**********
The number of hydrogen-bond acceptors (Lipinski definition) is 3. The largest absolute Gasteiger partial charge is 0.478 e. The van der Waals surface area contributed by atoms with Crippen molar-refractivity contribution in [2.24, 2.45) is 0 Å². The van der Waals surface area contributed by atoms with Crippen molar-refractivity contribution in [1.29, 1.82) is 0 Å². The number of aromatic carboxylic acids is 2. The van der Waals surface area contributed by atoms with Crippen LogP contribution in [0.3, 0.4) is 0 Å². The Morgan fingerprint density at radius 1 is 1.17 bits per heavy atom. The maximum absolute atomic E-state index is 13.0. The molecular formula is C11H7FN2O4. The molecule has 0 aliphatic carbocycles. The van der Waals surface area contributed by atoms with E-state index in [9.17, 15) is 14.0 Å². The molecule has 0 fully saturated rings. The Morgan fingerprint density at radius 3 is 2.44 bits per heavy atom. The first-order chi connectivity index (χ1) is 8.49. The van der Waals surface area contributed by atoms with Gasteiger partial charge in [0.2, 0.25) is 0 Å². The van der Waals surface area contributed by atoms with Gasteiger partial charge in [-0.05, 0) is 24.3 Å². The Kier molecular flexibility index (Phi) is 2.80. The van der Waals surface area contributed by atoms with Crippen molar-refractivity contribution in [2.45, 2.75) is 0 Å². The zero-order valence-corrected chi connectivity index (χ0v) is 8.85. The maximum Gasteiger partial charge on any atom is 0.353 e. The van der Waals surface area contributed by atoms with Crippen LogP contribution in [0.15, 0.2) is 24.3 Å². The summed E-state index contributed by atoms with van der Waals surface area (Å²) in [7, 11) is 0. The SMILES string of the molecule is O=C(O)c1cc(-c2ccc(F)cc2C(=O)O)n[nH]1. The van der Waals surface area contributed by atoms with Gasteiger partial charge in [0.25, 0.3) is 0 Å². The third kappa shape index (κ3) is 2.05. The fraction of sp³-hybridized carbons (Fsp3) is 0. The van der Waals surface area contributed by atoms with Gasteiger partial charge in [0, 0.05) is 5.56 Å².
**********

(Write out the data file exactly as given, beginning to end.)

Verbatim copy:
The number of hydrogen-bond acceptors (Lipinski definition) is 3. The largest absolute Gasteiger partial charge is 0.478 e. The van der Waals surface area contributed by atoms with Crippen molar-refractivity contribution in [2.24, 2.45) is 0 Å². The van der Waals surface area contributed by atoms with Crippen molar-refractivity contribution in [1.29, 1.82) is 0 Å². The number of aromatic carboxylic acids is 2. The van der Waals surface area contributed by atoms with Crippen LogP contribution in [0.3, 0.4) is 0 Å². The Morgan fingerprint density at radius 1 is 1.17 bits per heavy atom. The maximum absolute atomic E-state index is 13.0. The molecular formula is C11H7FN2O4. The molecule has 0 aliphatic carbocycles. The van der Waals surface area contributed by atoms with E-state index in [9.17, 15) is 14.0 Å². The molecule has 0 fully saturated rings. The Morgan fingerprint density at radius 3 is 2.44 bits per heavy atom. The first-order chi connectivity index (χ1) is 8.49. The van der Waals surface area contributed by atoms with Gasteiger partial charge in [0.2, 0.25) is 0 Å². The van der Waals surface area contributed by atoms with Gasteiger partial charge in [-0.05, 0) is 24.3 Å². The Kier molecular flexibility index (Phi) is 2.80. The van der Waals surface area contributed by atoms with Crippen molar-refractivity contribution in [2.45, 2.75) is 0 Å². The zero-order valence-corrected chi connectivity index (χ0v) is 8.85. The maximum Gasteiger partial charge on any atom is 0.353 e. The van der Waals surface area contributed by atoms with Crippen LogP contribution in [0.15, 0.2) is 24.3 Å². The summed E-state index contributed by atoms with van der Waals surface area (Å²) in [7, 11) is 0. The SMILES string of the molecule is O=C(O)c1cc(-c2ccc(F)cc2C(=O)O)n[nH]1. The van der Waals surface area contributed by atoms with Gasteiger partial charge in [0.25, 0.3) is 0 Å². The third kappa shape index (κ3) is 2.05. The fraction of sp³-hybridized carbons (Fsp3) is 0. The van der Waals surface area contributed by atoms with Gasteiger partial charge in [0, 0.05) is 5.56 Å².